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Sunday, December 11, 2016
Text: Latin Patriarch of Jerusalem, Pentecost homily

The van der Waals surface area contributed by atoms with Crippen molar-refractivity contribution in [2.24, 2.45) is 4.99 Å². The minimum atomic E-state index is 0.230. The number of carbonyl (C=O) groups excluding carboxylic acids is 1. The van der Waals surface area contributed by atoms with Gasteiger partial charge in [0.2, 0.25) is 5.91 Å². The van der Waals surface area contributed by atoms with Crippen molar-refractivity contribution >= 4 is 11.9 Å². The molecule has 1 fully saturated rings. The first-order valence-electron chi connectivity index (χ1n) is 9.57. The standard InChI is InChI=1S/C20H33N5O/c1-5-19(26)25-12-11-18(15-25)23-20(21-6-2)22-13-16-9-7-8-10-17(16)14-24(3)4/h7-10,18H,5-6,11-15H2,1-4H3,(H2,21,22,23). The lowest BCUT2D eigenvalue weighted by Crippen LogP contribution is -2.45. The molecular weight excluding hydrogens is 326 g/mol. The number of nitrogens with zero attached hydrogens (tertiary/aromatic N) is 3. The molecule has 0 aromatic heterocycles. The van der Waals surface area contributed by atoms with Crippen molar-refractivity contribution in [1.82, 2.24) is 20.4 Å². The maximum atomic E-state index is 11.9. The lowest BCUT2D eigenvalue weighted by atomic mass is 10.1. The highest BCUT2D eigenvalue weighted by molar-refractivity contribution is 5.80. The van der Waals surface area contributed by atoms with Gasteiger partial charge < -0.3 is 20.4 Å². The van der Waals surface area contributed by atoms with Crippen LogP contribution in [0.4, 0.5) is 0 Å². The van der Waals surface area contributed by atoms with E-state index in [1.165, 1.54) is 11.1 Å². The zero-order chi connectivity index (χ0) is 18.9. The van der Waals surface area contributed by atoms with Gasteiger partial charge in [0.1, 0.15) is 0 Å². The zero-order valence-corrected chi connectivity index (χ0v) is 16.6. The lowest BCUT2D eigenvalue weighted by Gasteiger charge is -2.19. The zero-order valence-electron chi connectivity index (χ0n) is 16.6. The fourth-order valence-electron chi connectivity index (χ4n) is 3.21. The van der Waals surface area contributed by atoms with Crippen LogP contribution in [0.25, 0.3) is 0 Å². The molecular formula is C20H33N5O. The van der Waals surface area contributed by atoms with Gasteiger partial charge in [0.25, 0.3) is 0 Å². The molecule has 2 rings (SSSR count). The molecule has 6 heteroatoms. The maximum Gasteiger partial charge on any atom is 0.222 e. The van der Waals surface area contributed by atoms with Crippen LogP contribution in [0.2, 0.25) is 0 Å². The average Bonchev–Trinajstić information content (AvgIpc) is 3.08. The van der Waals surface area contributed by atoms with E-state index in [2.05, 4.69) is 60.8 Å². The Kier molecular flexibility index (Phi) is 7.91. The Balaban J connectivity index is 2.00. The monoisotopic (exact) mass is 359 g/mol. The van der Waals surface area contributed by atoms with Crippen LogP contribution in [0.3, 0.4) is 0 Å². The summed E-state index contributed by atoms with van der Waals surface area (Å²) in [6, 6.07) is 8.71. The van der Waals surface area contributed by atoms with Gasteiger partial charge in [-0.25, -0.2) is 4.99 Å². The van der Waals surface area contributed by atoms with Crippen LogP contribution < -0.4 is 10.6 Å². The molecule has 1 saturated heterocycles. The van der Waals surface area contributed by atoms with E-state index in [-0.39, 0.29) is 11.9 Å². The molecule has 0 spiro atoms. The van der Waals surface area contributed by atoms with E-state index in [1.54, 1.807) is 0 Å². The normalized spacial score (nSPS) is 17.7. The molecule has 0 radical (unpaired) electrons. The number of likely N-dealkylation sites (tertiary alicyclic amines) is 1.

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¬†Dear Brothers and Sisters. Happy and Holy Feast of Pentecost. Each year we have the grace of gathering together in this holy place with the Benedictine community headed by Father Abbot Benedikt Lindemann, and with all of you, brothers and sisters, pilgrims and parishioners. For us, this place recalls the memory of the presence of the Holy Spirit in each of us and the birth here of the Church. On the Cross and with Jesus' Resurrection from the dead, the promise God made through the prophets was fulfilled; God's promise to save humanity was accomplished: "All is fulfilled," Jesus said on the Cross. Here, on this day, Jesus' promise to his apostles that he would send them the Holy Spirit was fulfilled: "The Holy Spirit whom the Father will send in my name will instruct you in everything, and remind you of all that I told you" (Jn 14, 26). Today, again, He sent them out on a mission: "As the Father has sent me, so I send you" (Jn 20, 21). They were sent not to conquer kingdoms but to share the life they had received, to call attention to the presence of God the Creator and Redeemer in the whole world, and to witness to the Resurrection. Speaking of his mission on Sunday May 8, the day on which he took possession of his cathedral, Saint John Lateran, Pope Benedict XVI said: "The authority of the pope is not a threat to one's freedom of conscience, or a presumption that goes against freedom of thought." The role of the pope is to be "a witness of the Resurrected Christ." The apostles said the same thing. In his First Letter, Saint John writes: "We proclaim to you what was from the beginning, what we have heard, what we have seen with our eyes, what we have looked upon and our hands have touched. We speak of the word of life" (1 Jn 1, 1). And, in the Acts of the Apostles, St. Luke adds: "This is the Jesus God has raised up, and we are his witnesses" (Acts 2, 33). Witnesses. We who are privileged to live on the very locations where our Redemption took place are also called to be witnesses. Witnesses of the Resurrection in the way we receive all of the Churches of the world, and in the way each community here receives the Church that sent it, that it represents, and that it receives as a pilgrim. And all of us, together, we are witnesses of the Resurrection to all those who live with us in this land of conflict, Jews, Christians and Muslims. Today, May 15, recalls two conflicting events in the history of this land, the birth of the State of Israel and the "Day of the Catastrophe," or the loss of the land for the Palestinian people, two events of which we, the believers in Jesus Christ and in this land, are an integral part. The fate of all human beings concerns us, whether it be their successes or their failures, their aspirations or their sufferings. Consequently, on this Pentecost Sunday, both events are part of our prayer. We ask God to fill us with his Spirit and to recreate and reconcile the hearts of Palestinians and Israelis, and particularly the hearts of their leaders so that they might become instruments of peace and justice for all. At times, however, we distance ourselves from the inhabitants of this land, as they fight to death among themselves, even though it is our responsibility to remain close to them and to witness to the Resurrection. For that reason, we are not always perceived as the witnesses we are called to be. Instead, we are often known only for our complaints and for the various demands and needs of our social and material life. But, thank God, through some of our liturgies, especially those celebrated in our various monasteries which attract souls that are searching for God in this land, we are seen also as true witnesses of the Holy Spirit. As it was for the Apostles, Pentecost is also the day of our birth and the day on which we are sent. It is the day that recalls the best thing that ever happened to us, the day on which the Holy Spirit came to dwell in us. Indeed, the day of our baptism and the day of our confirmation were days of Pentecost for each of us. Since then, the Holy Spirit has dwelt in us; since then we have been sent to be witnesses of the Resurrection and of the Holy Spirit who can renew the face of the earth. He can renew our souls and reveal to us the truth of our life and of our happiness. He can reveal himself to all of society and accompany it in its search for an identity. Indeed, the first characteristic of any human identity, whether of persons or of groups, is to be a bearer of the Holy Spirit and to become with God, the master of history, the architect of one's own history. This characteristic, common to all human identities, enables each one to be sensitive to the identities of all persons and of all groups of whatever religion, nationality, or culture. In this way, we become capable of establishing in each of our dwellings, in each of our human identities, the dwelling place of God among us on earth. Here in the Holy Land, the land of Pentecost, of the Resurrection, of its joy and hope, and of its victory over death and sin, we continue to be defeated and to be overcome by sin and death, in the struggle that continues between our two peoples. Nevertheless, our vocation is to know the meaning of the Resurrection and to be filled with its strength and victory over death and sin. We are two peoples and three religions. We are all called to build God's dwelling place in our land. We are all called to place ourselves sincerely in God's presence, to contemplate the grace that God has given each of us, and to come to the realization that we are all children of God, bearers of his image, and this despite the blood that is being shed, the prisoners who are being tortured, the wall that continues to go up, the fears that sustain the conflict, as well as the occupation and subjection of one people by another. Despite all of this, a shared truth unites us, namely that we are all God's creatures, and that we are all capable of overcoming death and sin and of becoming, together, with God, the Master of history, the builders of our history, both present and future. Brothers and sisters, this year, with the universal Church, we are living the year of the Eucharist, and, in line with the pastoral plan of the Catholic Churches in the Holy Land, we are living the year of catechesis. These are two topics that complement each other, for they are the two tables from which we nourish ourselves in order to be witnesses: the table of the Eucharist and the table of the Word of God. The Eucharist is the real presence among us of the Lord Jesus, man and God, dead and risen. The Word of God is the light and strength that enable us to see God and to show him to all who accompany us in our land. We pray that these two celebrations of the Eucharist and of catechesis may bear fruit in all of our dioceses. These last days, brothers and sisters, have also been difficult for all of the Church of Jerusalem due to the difficulties facing the Greek Orthodox Church. "If one member suffers," says Saint Paul, "all the members suffer with it" (I Cor 12, 26). Along with our brothers and sisters in the Greek Orthodox Church, we too are suffering and ask the Holy Spirit to shower us with his blessings, to renew us all, and to remind us always of the truth of our mission: "As the Father has sent me, so I send you" (Jn 20, 21). May we always be supportive of each other and faithful witnesses of the Resurrection. On this day of Pentecost, we thank God also for the Sacrament of Confirmation we are about to confer on members of our community: Fadi FARWAGI, Michel Shukri FARAWGI, Souleymane BALLAN, Stťphanie SHALINE, Ramzi SHALINE. We pray that the Holy Spirit will renew in them the joy of life and make them faithful witnesses of Jesus who died and rose from the dead. Finally, for all of us, brothers and sisters, for all the inhabitants of our land, Jews, Christians and Muslims, we pray asking God to enable all of us together to establish his dwelling among us. Amen. +Michel Sabbah, Patriarch